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Friday, December 10, 2010

Getting your message across powerfully, practically and persuasively - rule of three.

The next time you are at a trade fair or exhibition take time out to do a 360 degree whirl, view the banners and give them a score out of ten. You won’t find many that grab you.

Here is an opportunity to make yours work when others don’t.

I visit the NEC and ICC regularly and in a day take in several hundred of these displays. The number that stay in the mind are pitiful. Assume your audience scans you for a couple of seconds at max.

A visit to Earls Court or Olympia, provides fertile ground for observing one of the most misused business marketing tools around. We are talking of the seven foot pop-up roller banner and its cousin, the airship-dimensioned display frame. Erected apprehensively, knowing they may collapse on you or snap down like a mouse trap. We have all been there.

How many of them really catch the eye? Have company managers dominated the design process and content? Have the graphic artists, speech-writers and copywriters had their creative skills pruned? Have we kitted the stall-holders with tools that just don’t work? How many exhibitors pack up their displays, wondering whether the ROI has been justified? The same rituals are played out thousands of times a day.

This is how it goes. After an outlay for the stand, possibly running into thousands, our intrepid exhibitor lays out the gizmos to attract the punters. The bowl of sweets, key fobs, mouse pads and corporate blurb come out of the bag. The backdrops of course are the banners and this is what they remain - a glorious vehicle to market the organisation but woefully misused.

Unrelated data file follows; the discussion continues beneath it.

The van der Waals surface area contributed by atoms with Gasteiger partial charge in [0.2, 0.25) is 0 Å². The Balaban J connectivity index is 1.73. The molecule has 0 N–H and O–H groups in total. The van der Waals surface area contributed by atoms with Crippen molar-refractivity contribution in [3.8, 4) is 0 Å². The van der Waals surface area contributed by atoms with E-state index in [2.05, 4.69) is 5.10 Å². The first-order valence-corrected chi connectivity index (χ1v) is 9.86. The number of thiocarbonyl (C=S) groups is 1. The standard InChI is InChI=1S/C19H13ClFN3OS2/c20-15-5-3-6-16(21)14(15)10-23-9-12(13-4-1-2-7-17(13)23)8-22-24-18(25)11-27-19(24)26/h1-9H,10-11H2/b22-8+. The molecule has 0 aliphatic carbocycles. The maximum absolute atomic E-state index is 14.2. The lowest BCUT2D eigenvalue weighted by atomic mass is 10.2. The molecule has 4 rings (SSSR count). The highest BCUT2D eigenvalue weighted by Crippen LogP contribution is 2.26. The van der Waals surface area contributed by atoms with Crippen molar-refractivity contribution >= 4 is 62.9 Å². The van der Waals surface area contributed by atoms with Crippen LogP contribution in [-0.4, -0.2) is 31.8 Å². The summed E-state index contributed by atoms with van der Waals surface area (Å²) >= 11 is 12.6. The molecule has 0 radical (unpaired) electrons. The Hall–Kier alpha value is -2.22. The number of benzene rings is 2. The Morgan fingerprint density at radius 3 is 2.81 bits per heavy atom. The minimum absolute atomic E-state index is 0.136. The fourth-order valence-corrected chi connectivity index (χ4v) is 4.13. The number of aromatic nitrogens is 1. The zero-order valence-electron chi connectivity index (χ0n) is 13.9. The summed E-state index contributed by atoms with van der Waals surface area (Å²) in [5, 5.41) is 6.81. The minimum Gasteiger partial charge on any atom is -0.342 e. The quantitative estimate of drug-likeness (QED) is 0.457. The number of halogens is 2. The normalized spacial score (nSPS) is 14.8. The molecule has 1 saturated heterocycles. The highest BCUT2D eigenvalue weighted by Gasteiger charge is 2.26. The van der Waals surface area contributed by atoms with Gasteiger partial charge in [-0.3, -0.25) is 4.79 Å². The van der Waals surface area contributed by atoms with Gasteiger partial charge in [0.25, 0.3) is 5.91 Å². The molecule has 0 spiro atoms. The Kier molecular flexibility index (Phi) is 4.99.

So where does it all go wrong? Well it could be the content of the banner for starters. There could be too much of it. As the punters walk the aisles they will give a fraction of a second to each banner, so you need something to bring them in. The name of the organisation and the logo don’t work and they are usually the dominant graphic and text. Punters want to know what you do, what makes you different and whether you are any good.

Banners can be run off in a day, but it takes time and skill to put one together which is eye-catching and discourages a high bounce rate. Walk the aisles and make a note of the banners which pull you in. Those that do make you think, tug at your emotions and give the reader something to do.

Next, borrow some rhetorical speech-writing devices from the political worlds i.e. rules of three, contrasting phrases, witty play on words and reversal phrasing eg “Building is what we do best and the best is what we build.” Useful and snappy copy for the press release and website. Living in a five second culture, we do not tolerate lots of text so keep it down. Cut out the jargon.

Space on a stand can be at a premium so why not use the banner itself as a demonstration tool? Something you can engage the client with. It is almost as if the production of the display banner becomes an end in itself when in reality it is a starting point for promoting goods and services.

Ineffective banners emphasise company name, logo and contact details and have no call to action. The punchline is simple: create banners that are pithy, witty and engaging.

Of course you need presenters who can bring them to life – but that is another story.

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